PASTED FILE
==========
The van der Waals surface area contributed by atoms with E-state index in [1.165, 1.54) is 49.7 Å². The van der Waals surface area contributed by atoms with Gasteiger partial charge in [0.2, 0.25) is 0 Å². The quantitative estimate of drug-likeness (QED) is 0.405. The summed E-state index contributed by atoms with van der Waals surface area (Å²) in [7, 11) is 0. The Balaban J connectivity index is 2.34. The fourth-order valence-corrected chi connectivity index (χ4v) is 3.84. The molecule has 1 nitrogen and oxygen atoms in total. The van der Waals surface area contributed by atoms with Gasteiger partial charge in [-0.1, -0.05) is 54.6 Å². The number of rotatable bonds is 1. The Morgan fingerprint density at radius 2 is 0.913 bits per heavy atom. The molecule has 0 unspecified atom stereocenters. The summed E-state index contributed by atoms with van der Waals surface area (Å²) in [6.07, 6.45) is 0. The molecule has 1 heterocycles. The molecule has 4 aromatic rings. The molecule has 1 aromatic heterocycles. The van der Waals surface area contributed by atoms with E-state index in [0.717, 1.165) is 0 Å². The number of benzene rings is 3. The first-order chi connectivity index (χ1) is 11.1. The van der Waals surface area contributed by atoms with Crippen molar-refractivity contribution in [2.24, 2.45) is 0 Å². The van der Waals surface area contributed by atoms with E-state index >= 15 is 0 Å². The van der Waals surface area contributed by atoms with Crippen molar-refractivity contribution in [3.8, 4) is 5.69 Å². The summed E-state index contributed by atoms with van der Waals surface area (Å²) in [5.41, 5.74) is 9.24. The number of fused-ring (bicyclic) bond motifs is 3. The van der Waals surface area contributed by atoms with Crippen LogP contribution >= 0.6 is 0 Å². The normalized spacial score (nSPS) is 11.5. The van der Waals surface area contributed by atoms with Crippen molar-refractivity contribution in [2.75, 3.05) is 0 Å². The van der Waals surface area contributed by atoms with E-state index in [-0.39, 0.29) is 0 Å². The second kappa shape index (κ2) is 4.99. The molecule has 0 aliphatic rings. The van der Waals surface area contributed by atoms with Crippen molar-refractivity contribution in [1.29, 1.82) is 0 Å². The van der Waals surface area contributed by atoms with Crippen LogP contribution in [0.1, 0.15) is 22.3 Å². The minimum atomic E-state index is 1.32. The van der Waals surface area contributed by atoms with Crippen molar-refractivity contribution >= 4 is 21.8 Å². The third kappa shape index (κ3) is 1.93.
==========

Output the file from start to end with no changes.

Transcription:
The van der Waals surface area contributed by atoms with E-state index in [1.165, 1.54) is 49.7 Å². The van der Waals surface area contributed by atoms with Gasteiger partial charge in [0.2, 0.25) is 0 Å². The quantitative estimate of drug-likeness (QED) is 0.405. The summed E-state index contributed by atoms with van der Waals surface area (Å²) in [7, 11) is 0. The Balaban J connectivity index is 2.34. The fourth-order valence-corrected chi connectivity index (χ4v) is 3.84. The molecule has 1 nitrogen and oxygen atoms in total. The van der Waals surface area contributed by atoms with Gasteiger partial charge in [-0.1, -0.05) is 54.6 Å². The number of rotatable bonds is 1. The Morgan fingerprint density at radius 2 is 0.913 bits per heavy atom. The molecule has 0 unspecified atom stereocenters. The summed E-state index contributed by atoms with van der Waals surface area (Å²) in [6.07, 6.45) is 0. The molecule has 1 heterocycles. The molecule has 4 aromatic rings. The molecule has 1 aromatic heterocycles. The van der Waals surface area contributed by atoms with E-state index in [0.717, 1.165) is 0 Å². The number of benzene rings is 3. The first-order chi connectivity index (χ1) is 11.1. The van der Waals surface area contributed by atoms with Crippen molar-refractivity contribution in [2.24, 2.45) is 0 Å². The van der Waals surface area contributed by atoms with E-state index >= 15 is 0 Å². The van der Waals surface area contributed by atoms with Crippen molar-refractivity contribution in [3.8, 4) is 5.69 Å². The summed E-state index contributed by atoms with van der Waals surface area (Å²) in [5.41, 5.74) is 9.24. The number of fused-ring (bicyclic) bond motifs is 3. The van der Waals surface area contributed by atoms with Crippen LogP contribution >= 0.6 is 0 Å². The normalized spacial score (nSPS) is 11.5. The van der Waals surface area contributed by atoms with Crippen molar-refractivity contribution in [2.75, 3.05) is 0 Å². The van der Waals surface area contributed by atoms with E-state index in [-0.39, 0.29) is 0 Å². The second kappa shape index (κ2) is 4.99. The molecule has 0 aliphatic rings. The van der Waals surface area contributed by atoms with Crippen molar-refractivity contribution in [1.29, 1.82) is 0 Å². The van der Waals surface area contributed by atoms with Crippen LogP contribution in [0.1, 0.15) is 22.3 Å². The minimum atomic E-state index is 1.32. The van der Waals surface area contributed by atoms with Crippen molar-refractivity contribution >= 4 is 21.8 Å². The third kappa shape index (κ3) is 1.93.